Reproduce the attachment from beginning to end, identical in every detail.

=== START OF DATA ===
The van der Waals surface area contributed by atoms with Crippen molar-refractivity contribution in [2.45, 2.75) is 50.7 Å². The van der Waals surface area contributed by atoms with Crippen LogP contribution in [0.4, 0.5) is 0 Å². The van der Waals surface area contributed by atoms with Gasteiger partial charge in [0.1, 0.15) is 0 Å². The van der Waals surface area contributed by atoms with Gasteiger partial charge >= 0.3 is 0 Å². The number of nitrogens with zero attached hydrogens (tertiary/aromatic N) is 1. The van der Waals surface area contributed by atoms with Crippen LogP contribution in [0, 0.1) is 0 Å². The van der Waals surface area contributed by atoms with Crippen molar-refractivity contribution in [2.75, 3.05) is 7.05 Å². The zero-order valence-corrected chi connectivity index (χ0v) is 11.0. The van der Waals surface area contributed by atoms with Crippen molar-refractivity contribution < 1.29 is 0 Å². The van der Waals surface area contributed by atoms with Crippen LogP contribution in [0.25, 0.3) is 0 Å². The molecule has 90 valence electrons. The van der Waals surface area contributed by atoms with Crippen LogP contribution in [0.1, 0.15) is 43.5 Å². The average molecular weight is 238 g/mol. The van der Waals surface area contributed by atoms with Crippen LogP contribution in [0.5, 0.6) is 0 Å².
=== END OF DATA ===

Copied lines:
The van der Waals surface area contributed by atoms with Crippen molar-refractivity contribution in [2.45, 2.75) is 50.7 Å². The van der Waals surface area contributed by atoms with Crippen LogP contribution in [0.4, 0.5) is 0 Å². The van der Waals surface area contributed by atoms with Gasteiger partial charge in [0.1, 0.15) is 0 Å². The van der Waals surface area contributed by atoms with Gasteiger partial charge >= 0.3 is 0 Å². The number of nitrogens with zero attached hydrogens (tertiary/aromatic N) is 1. The van der Waals surface area contributed by atoms with Crippen LogP contribution in [0, 0.1) is 0 Å². The van der Waals surface area contributed by atoms with Crippen molar-refractivity contribution in [2.75, 3.05) is 7.05 Å². The zero-order valence-corrected chi connectivity index (χ0v) is 11.0. The van der Waals surface area contributed by atoms with Crippen molar-refractivity contribution < 1.29 is 0 Å². The van der Waals surface area contributed by atoms with Crippen LogP contribution in [0.25, 0.3) is 0 Å². The molecule has 90 valence electrons. The van der Waals surface area contributed by atoms with Crippen LogP contribution in [0.1, 0.15) is 43.5 Å². The average molecular weight is 238 g/mol. The van der Waals surface area contributed by atoms with Crippen LogP contribution in [0.5, 0.6) is 0 Å².